Setting Adam-God aside, because the church clearly has rejected this teaching, you all know that someday if you are exalted, you will be worshipped as a God by your posterity. This is the deep doctrines of the temple. You know this. Tell me you believe this. Stand up and defend it!

    I can't believe what I am seeing since I left the church almost two years ago. Only one person from my ward has had the guts to sit me down and go the distance to me, to listen to almost the full extent of my disaffection, and lovingly stand up and defend his beliefs against it. I respect that man. That is the kind of Mormon I was trained to be! That is the kind of Mormon I tried to emulate on my own mission. Bold, courageous, unflinching. I will respect that man despite the fact he believes what I consider to be false doctrine. I will go down fighting for such a person's right to believe, to be what he believes he should be.

    But he was the only one. All the other members, bless them, the kindest souls I've ever met. True emulators of Christlike ways. They invite us over for dinner. They bring us snacks. They come by to visit my children. But they don't touch religion with us. Even the missionaries who have a standing appointment every Saturday night come, shoot the breeze, relax. But they don't dare go into religion. It is sad. This is not the courageous Mormonism of my youth anymore.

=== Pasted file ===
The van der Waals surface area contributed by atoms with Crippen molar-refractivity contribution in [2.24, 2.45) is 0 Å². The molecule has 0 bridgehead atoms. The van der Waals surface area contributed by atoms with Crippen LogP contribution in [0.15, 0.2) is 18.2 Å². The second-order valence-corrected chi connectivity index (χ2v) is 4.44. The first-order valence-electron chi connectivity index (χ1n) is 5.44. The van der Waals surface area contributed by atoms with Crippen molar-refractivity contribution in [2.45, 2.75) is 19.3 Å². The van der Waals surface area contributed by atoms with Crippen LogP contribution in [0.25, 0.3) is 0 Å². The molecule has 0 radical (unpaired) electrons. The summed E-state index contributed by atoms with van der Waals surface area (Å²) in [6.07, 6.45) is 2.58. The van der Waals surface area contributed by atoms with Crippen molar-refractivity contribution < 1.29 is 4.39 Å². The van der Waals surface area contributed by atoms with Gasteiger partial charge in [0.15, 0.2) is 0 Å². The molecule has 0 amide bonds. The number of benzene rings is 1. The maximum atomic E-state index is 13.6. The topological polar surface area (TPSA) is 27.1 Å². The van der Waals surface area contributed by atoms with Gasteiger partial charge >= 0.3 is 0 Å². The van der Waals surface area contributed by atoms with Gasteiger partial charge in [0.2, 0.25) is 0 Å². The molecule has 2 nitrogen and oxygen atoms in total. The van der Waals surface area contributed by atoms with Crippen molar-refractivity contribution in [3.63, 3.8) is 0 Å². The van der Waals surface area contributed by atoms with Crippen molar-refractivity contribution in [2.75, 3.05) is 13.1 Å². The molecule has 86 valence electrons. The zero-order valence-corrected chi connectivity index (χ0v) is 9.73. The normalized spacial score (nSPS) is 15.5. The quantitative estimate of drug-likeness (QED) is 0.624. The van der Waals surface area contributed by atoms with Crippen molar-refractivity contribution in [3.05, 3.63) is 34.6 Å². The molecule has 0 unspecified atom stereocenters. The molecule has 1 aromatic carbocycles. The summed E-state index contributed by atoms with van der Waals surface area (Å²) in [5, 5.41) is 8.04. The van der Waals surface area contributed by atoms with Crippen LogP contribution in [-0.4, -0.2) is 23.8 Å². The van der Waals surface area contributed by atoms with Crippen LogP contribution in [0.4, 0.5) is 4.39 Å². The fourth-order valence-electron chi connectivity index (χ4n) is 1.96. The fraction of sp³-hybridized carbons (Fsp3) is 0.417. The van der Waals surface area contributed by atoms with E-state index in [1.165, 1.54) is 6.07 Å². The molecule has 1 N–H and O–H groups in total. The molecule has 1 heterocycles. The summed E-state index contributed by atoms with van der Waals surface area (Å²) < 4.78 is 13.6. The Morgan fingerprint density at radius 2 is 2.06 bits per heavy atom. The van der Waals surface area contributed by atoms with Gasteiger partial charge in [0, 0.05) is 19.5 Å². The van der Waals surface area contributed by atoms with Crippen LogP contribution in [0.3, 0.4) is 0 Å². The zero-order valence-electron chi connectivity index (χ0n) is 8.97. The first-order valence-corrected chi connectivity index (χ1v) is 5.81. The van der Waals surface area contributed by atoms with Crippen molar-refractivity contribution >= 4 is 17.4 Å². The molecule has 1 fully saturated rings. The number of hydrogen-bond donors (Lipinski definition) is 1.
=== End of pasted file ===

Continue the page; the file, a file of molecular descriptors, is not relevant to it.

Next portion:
26. Everything,

    I for one, as a Mormon, am glad that we are not steeped in creedalism. The mystery of godliness is far beyond our comprehension and will only be understood in its fullness a great while after this life. So the important thing for now is to be led in the right direction. And that's why, for Mormons, if we do have anything that resembles a creed it is very minimal — the basics.

    That said, we tend to build our testimony more squarely on events than ideas or doctrine. To say "I know the church is true" implies a restoration of the church. To say "I know that Jesus lives" implies that He resurrected. To say "I know the Book of Mormon is the word of God" implies that Joseph Smith's account of its coming forth is true and that its contents has to do with real people and events.

    Remember, the testimony of Jesus is the spirit of prophecy. And prophecy, as such, has to do with events.

  27. Oh, anon…if you could step outside your own world long enough to hear how your words sound, you'd probably alter them.

    You can enjoy your lack of a creed all you want, but don't think your church is without its creeds. They just aren't written down. The moment you begin to enjoy your doctrinal freedom a little too much, you can be certain a bishop or a stake president will call you into their office and try to rein you back into the fold. It is kind of a twisted system that says it won't pigeon-hole anyone with a creed, but then excommunicates its members for teaching doctrines that go astray from what is, for all practical purposes, a creed.

    So your testimony as a member is rooted in the reality of events? What events? The First Vision? Which version?

    The restoration of Priesthood through angelic visitors? No one in the church heard anything about these angelic visitors until five years of so after they were supposed to have appeared.

    D&C 27, which speaks of these visitors was doctored. It says in the heading that it is a revelation given in 1830, but the first publication of this revelation in 1833 doesn't include any mention of John the Baptist or Peter, James, and John. That was added later, after the fact, when the Book of Commandments was republished as the Doctrine and Covenants.